The film was criticized for putting overweight/fat/(whatever politically correct term you find) people in a negative light. A lot did get the message about shallowness and hypocrisy. In other words, if you want a girl with a great body, go get one of your own! But we see Hal learn a lot about himself, and what's inside that counts. Tony Robbins even puts on a great performance, as does Gwyneth in her fatsuit.

My rating: 7 out of 10

3/30 (a): Sabotage (2014)

About three days ago I was laughing out loud upon reading the headlines of the reviews of Arnold Schwarzenegger's latest movie, Sabotage. I don't know offhand who the syndicated columnist was, but in big letters it read something like, 'BAD MOVIE, SCHWARZENEGGER NEEDS TO HANG IT UP'. After seeing the movie last night, I partly agreed.

WARNING: SPOILERS........before I saw the movie, I wasn't familiar with the plot, but I got the idea that it was going to be just another action movie. Sure, it was, but sprinkle in a lot of blood and guts (for real) and some unnecessary toilet jokes, and you got yourself two hours waste of time. The start of the story involves Breach's (Schwarzenegger) team of 'police officers' (actually, an elite DEA task force) stealing at least ten million while taking down a Mexican drug cartel. I already knew this was something stupid when, while stacks of money in front of you would be a thrill, why risk stealing it? They stick it down a sewer pipe and its already gone by the time they get to the other end of it. Next, members of the team get killed-one by one-as suspected homicides, even though this is months after the theft. It's up to the gang to figure out what is going on and who is the bad guy/girl. We also forget what they did wrong in the beginning, as well as what happened to Breach's family before the movie started.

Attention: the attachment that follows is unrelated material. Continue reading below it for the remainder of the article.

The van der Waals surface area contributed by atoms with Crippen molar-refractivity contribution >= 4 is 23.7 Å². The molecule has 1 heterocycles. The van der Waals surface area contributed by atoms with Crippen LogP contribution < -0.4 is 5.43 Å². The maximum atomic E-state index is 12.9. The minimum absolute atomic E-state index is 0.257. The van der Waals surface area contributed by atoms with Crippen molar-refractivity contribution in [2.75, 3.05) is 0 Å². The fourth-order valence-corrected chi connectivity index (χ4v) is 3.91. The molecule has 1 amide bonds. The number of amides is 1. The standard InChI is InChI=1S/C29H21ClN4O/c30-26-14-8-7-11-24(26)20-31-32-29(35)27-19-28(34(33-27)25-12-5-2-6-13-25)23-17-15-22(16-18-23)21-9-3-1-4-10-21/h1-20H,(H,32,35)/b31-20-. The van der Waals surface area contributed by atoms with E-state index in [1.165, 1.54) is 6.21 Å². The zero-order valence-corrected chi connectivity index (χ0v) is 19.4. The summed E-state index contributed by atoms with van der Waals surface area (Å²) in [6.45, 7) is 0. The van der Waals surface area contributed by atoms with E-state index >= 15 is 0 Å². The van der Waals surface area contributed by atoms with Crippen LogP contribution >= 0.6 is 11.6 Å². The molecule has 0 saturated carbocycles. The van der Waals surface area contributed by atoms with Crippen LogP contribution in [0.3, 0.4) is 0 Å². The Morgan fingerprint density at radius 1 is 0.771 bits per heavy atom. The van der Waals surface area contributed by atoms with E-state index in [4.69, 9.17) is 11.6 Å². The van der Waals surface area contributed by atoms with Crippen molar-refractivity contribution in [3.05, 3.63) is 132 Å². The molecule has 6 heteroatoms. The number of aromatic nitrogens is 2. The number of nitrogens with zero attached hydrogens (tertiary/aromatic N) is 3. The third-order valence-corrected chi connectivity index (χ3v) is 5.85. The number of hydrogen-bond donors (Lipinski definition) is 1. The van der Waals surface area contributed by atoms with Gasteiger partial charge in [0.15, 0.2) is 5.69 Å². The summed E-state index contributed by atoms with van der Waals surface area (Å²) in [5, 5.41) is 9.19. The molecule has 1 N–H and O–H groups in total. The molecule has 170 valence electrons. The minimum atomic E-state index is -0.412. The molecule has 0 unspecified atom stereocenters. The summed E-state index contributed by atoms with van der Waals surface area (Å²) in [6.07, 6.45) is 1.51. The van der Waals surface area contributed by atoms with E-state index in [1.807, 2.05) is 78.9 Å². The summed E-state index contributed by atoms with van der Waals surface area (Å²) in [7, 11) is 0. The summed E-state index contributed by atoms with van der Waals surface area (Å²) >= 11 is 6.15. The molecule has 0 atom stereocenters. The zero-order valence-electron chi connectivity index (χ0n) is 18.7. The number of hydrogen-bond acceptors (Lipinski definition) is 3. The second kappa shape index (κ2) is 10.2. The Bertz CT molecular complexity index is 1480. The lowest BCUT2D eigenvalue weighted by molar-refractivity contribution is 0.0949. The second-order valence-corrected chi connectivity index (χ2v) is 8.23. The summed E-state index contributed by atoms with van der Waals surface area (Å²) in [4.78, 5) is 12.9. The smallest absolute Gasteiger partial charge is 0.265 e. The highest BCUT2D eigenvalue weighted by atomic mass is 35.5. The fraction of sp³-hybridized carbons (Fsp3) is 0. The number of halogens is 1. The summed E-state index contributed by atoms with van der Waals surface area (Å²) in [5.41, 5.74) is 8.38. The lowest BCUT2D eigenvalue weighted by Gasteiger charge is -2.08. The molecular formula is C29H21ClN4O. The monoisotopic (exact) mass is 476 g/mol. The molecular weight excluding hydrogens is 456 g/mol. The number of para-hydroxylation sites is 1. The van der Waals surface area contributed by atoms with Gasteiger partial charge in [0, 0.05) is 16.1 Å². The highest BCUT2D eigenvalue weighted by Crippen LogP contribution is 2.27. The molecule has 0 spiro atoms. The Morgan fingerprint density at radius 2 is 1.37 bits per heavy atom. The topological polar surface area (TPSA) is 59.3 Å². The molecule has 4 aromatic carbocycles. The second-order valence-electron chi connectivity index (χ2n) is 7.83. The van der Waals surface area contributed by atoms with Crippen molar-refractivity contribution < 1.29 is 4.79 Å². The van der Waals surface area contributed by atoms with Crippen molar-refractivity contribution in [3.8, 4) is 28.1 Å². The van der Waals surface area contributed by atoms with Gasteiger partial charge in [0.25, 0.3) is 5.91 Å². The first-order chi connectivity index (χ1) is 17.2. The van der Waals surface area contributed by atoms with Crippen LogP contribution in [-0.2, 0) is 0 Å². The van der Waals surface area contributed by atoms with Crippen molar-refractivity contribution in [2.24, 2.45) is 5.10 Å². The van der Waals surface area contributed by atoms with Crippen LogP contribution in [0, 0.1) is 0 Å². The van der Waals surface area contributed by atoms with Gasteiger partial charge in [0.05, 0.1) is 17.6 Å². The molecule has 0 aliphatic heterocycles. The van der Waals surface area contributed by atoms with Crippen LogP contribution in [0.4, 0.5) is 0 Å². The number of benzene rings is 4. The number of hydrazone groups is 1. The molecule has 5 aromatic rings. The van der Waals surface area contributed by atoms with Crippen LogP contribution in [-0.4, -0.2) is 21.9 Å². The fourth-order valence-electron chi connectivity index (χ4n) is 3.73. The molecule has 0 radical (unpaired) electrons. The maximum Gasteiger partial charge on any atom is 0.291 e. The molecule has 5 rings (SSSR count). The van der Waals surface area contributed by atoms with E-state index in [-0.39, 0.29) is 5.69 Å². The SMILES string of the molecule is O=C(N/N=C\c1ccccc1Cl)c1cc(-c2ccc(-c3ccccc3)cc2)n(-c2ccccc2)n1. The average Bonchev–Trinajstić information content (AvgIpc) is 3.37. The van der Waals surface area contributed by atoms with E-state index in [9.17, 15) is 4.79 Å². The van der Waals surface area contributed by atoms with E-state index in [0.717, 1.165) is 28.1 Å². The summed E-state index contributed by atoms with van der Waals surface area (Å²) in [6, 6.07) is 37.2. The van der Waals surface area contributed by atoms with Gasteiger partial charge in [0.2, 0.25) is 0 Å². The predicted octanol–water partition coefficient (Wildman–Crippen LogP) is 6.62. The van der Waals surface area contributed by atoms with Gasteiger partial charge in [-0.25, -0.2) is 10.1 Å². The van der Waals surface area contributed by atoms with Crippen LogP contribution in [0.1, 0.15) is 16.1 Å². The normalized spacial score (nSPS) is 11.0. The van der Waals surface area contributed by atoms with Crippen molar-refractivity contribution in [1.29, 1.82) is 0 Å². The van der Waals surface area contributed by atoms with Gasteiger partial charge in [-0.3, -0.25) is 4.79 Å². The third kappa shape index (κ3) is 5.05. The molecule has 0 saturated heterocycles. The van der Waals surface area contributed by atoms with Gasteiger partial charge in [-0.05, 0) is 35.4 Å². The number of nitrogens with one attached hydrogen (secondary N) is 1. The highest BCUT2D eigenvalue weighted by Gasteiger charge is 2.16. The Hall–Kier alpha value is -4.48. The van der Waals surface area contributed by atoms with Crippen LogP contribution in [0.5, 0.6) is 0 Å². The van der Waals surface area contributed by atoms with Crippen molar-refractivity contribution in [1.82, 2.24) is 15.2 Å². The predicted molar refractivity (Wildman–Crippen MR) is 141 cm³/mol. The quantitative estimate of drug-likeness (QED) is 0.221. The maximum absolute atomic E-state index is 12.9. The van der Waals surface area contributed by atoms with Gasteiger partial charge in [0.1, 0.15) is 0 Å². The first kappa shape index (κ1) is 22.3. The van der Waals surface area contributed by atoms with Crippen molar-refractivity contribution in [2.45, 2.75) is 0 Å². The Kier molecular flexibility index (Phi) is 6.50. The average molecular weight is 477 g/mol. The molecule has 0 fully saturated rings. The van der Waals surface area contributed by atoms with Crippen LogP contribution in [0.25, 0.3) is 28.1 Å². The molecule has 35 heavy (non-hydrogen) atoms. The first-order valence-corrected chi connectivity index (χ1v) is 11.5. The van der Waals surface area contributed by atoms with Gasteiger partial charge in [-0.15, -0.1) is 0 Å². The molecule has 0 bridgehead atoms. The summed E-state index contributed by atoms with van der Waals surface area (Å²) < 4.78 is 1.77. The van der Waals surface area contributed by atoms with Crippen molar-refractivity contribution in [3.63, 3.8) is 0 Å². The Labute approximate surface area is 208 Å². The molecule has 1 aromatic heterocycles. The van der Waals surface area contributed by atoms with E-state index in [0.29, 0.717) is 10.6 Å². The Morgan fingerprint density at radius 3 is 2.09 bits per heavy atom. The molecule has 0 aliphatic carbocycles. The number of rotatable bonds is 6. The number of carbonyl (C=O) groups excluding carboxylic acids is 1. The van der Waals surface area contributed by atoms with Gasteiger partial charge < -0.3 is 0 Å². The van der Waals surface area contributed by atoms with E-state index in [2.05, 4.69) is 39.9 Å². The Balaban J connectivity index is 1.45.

Don't get me's great to see Arnold back in the movies, especially after he's still fresh from a long political hiatus. But it seems his days are nothing like 'Terminator', 'Last Action Hero', among others. He's still got his masculinity, and his cigars, but that's about it. I'd check this one out anyway, just to see what all the bad reviews are about. Of course, leave the kids at home, unless you don't want to be a good role model for them...

My rating: 4 out of 10

Friday, March 28, 2014

03/28: I Love You, Man